Education Endowment Foundation:EEF blog: Fixing fluency

EEF blog: Fixing fluency

Steve Smith
Steve Smith

Steve Smith, an English lead at two schools in Sheffield, talks about his experience of taking part in an EEF-funded early stage programme, and how it helped staff at his school support their pupils’ reading fluency.

Blog •3 minutes •

Our new early-stage programme development work supports organisations to design, develop and deliver programmes that tackle educational disadvantage, with the aim of creating new programmes to trial at scale.

Getting involved in EEF early stage programme development

Watercliffe Meadow Primary is a two-form entry primary school with high numbers of pupils eligible for free school meals and pupil premium funding.

During 2018 – 19, we implemented a systematic synthetic phonics programme to support children learning to read in the early years, as well as those who had fallen behind further up the school.

Our reading test data showed that despite this new programme, we still had a group of pupils who were struggling with their reading fluency. In test situations, they couldn’t read at the required pace to meet age related expectations.

While researching possible fixes, I heard about a project funded by the EEF which would find out whether fixing fluency”, a programme that aims to develop Year 5 pupils’ fluency through effective modelling, was ready to be trialled on a larger scale. It was the perfect time for us to try something new and sign up to a project that would help us to develop the work we had already begun.

We checked that our school was in an eligible area to take part and signed up for the project.

Before we got started, there was a full day’s training which helped us get a better understanding of the different aspects of fluency and how we could help children to improve in each of these areas.

How the programme helped develop our approach to reading fluency

The programme was delivered across nine weeks, and we soon began to see some positive changes in how staff were able to support children’s reading.

The most immediate impact we observed was that staff were more confident in how to encourage participation across the class. Due to the structure of the programme, all pupils were actively engaged in reading or listening to others read the majority of the time. Whether pupils were listening to adults or their peers reading, they were tuned in to key aspects of fluency and able to give constructive feedback. Pupils were then able to act on this specific feedback and seemed to make gains in various areas of their reading fluency.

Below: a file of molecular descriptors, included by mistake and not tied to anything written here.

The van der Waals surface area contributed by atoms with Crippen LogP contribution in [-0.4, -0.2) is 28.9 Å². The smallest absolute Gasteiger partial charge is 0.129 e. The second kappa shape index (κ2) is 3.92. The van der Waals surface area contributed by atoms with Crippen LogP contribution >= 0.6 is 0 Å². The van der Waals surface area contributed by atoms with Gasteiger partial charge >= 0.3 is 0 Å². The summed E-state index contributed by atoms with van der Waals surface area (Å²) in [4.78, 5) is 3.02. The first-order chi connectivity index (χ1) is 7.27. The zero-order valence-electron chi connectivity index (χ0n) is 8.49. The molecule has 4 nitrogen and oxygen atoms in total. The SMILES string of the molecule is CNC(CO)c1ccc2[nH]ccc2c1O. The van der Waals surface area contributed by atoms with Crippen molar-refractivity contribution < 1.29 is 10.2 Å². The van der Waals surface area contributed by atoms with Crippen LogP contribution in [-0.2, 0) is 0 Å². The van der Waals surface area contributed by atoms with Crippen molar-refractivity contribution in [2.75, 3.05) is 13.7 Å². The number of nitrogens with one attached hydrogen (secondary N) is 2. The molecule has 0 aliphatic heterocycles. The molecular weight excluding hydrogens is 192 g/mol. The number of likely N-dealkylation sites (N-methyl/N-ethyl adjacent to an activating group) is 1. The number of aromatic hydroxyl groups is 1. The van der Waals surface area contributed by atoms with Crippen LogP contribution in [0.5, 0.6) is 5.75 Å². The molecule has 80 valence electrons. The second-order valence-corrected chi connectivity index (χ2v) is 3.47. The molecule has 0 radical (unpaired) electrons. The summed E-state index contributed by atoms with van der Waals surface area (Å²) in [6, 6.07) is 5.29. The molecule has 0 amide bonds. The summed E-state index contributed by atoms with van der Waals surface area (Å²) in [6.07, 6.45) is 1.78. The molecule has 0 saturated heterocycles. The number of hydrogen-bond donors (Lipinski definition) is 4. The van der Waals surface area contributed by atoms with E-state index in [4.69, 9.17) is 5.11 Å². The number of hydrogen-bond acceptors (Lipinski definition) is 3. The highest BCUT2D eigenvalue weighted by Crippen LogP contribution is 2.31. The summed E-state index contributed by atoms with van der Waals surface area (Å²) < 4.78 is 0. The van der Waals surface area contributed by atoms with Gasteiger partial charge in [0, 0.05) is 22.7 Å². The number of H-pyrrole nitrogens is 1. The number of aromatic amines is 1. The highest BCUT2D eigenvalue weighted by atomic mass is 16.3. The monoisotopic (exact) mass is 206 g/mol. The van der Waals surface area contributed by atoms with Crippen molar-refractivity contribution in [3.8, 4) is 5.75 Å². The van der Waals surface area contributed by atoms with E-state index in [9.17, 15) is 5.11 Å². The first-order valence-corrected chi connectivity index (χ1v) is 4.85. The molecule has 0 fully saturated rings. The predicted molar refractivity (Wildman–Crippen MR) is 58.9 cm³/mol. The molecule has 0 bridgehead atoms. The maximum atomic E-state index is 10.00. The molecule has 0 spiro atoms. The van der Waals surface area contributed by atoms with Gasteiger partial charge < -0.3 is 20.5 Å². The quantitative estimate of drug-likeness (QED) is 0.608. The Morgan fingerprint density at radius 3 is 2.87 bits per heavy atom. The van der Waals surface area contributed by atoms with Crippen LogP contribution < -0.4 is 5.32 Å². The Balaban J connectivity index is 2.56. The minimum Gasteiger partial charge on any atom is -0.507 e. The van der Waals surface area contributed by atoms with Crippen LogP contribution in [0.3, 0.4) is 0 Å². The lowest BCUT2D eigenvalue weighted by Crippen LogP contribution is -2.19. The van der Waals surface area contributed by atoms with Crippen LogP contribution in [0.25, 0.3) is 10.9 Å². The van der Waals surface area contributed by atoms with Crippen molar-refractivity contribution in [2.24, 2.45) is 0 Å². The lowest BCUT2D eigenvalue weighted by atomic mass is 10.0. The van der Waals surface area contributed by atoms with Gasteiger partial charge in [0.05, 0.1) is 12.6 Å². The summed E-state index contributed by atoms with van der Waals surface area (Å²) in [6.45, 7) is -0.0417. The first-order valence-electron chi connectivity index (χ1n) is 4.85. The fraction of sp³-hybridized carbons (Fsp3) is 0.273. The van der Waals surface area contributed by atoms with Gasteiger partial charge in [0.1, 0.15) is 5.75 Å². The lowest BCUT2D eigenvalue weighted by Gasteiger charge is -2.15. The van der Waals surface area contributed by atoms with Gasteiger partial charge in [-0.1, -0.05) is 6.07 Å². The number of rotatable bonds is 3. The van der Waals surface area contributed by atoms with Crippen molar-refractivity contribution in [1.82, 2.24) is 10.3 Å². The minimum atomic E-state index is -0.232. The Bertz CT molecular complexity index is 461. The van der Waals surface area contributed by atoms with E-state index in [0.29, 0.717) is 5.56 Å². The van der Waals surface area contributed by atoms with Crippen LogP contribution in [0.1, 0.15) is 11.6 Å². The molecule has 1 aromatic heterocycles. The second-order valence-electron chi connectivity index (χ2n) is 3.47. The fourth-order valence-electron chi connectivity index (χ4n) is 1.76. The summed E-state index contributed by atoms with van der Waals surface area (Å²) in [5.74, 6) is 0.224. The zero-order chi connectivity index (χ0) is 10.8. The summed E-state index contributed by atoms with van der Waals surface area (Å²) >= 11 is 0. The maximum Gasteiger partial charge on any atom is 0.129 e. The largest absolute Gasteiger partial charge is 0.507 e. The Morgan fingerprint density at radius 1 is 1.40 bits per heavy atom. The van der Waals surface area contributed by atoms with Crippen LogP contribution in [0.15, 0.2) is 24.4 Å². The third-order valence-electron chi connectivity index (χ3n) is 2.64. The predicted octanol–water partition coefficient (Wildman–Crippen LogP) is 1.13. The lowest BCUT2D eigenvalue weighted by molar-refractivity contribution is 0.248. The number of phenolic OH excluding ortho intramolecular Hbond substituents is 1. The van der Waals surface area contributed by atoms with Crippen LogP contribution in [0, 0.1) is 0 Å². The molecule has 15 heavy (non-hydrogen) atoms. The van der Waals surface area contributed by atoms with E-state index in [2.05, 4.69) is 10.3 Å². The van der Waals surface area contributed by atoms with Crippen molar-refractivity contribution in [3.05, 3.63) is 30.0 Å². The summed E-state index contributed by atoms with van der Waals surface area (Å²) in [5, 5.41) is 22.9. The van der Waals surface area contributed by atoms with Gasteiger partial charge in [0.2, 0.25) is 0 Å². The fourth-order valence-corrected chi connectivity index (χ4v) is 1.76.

We also saw pupils’ confidence grow, particularly those who had struggled in the past and had been more reluctant to participate in reading lessons.

How did we find it?

The training was clear and comprehensive, and support was provided throughout the process to make sure we got the best out of the experience. Communication was also a strong point – we received prompt replies to any questions we had.

Trying a new, evidence-informed approach allowed us to develop the way we support our children’s reading fluency. The main thing that we will take away is the improvements we saw in the children’s attitudes to learning.

Through actively working together on understanding fluency, they seemed better able to support each other in both their reading fluency and their comprehension of texts.

Author bio: Steve Smith is an English consultant who has worked with many schools across Sheffield. He is currently based in two schools where he works as an English lead and a teaching and learning coach.

Watercliffe Meadow Primary took part in Fixing Fluency, a programme developed by Oldham Research School that aimed to support teachers to increase their knowledge of effective prosody and reading comprehension and increase their confidence in how to model fluency. It aimed to also improve pupils’ confidence in reading.

The programme was funded as part of the EEF’s Early-Stage Programme Development work, to build the pipeline of evidence-based programmes available to schools. The aim is to develop new programmes like Fixing Fluency so they can be trialled across a larger number of schools.